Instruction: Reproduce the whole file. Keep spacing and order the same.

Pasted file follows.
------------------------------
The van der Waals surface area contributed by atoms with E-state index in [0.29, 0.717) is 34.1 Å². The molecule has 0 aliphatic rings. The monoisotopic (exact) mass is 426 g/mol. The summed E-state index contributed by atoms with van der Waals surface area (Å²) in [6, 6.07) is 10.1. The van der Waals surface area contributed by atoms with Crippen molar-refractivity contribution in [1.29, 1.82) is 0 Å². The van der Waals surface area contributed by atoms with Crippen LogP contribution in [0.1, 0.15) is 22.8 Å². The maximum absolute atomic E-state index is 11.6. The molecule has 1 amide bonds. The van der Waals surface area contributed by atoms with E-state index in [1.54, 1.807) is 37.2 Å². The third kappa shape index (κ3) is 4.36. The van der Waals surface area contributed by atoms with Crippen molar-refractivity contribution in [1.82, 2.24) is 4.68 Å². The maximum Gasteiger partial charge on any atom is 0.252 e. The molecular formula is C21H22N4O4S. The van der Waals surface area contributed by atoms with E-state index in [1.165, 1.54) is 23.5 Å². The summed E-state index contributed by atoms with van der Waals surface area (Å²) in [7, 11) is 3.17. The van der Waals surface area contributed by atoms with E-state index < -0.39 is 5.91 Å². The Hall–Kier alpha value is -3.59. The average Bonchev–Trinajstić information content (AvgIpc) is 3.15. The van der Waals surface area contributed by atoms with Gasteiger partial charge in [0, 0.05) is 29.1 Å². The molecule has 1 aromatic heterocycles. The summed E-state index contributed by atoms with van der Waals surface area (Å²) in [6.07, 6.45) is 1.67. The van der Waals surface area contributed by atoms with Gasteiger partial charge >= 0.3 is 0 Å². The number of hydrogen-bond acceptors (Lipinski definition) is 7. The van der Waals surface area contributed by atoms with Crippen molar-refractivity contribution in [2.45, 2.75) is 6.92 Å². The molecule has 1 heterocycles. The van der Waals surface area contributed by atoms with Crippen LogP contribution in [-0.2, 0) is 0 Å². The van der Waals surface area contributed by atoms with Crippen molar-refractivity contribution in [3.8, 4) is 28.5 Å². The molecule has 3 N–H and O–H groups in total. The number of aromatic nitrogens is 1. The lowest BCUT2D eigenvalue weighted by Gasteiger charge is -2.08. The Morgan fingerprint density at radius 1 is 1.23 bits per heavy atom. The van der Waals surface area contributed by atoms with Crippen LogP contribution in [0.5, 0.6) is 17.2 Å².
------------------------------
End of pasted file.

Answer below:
The van der Waals surface area contributed by atoms with E-state index in [0.29, 0.717) is 34.1 Å². The molecule has 0 aliphatic rings. The monoisotopic (exact) mass is 426 g/mol. The summed E-state index contributed by atoms with van der Waals surface area (Å²) in [6, 6.07) is 10.1. The van der Waals surface area contributed by atoms with Crippen molar-refractivity contribution in [1.29, 1.82) is 0 Å². The van der Waals surface area contributed by atoms with Crippen LogP contribution in [0.1, 0.15) is 22.8 Å². The maximum absolute atomic E-state index is 11.6. The molecule has 1 amide bonds. The van der Waals surface area contributed by atoms with E-state index in [1.54, 1.807) is 37.2 Å². The third kappa shape index (κ3) is 4.36. The van der Waals surface area contributed by atoms with Crippen molar-refractivity contribution in [1.82, 2.24) is 4.68 Å². The maximum Gasteiger partial charge on any atom is 0.252 e. The molecular formula is C21H22N4O4S. The van der Waals surface area contributed by atoms with E-state index in [1.165, 1.54) is 23.5 Å². The summed E-state index contributed by atoms with van der Waals surface area (Å²) in [7, 11) is 3.17. The van der Waals surface area contributed by atoms with E-state index < -0.39 is 5.91 Å². The Hall–Kier alpha value is -3.59. The average Bonchev–Trinajstić information content (AvgIpc) is 3.15. The van der Waals surface area contributed by atoms with Gasteiger partial charge in [0, 0.05) is 29.1 Å². The molecule has 1 aromatic heterocycles. The summed E-state index contributed by atoms with van der Waals surface area (Å²) in [6.07, 6.45) is 1.67. The van der Waals surface area contributed by atoms with Gasteiger partial charge >= 0.3 is 0 Å². The number of hydrogen-bond acceptors (Lipinski definition) is 7. The van der Waals surface area contributed by atoms with Crippen molar-refractivity contribution in [2.45, 2.75) is 6.92 Å². The molecule has 1 heterocycles. The van der Waals surface area contributed by atoms with Crippen LogP contribution in [-0.2, 0) is 0 Å². The van der Waals surface area contributed by atoms with Crippen molar-refractivity contribution in [3.8, 4) is 28.5 Å². The molecule has 3 N–H and O–H groups in total. The number of aromatic nitrogens is 1. The lowest BCUT2D eigenvalue weighted by Gasteiger charge is -2.08. The Morgan fingerprint density at radius 1 is 1.23 bits per heavy atom. The van der Waals surface area contributed by atoms with Crippen LogP contribution in [0.5, 0.6) is 17.2 Å².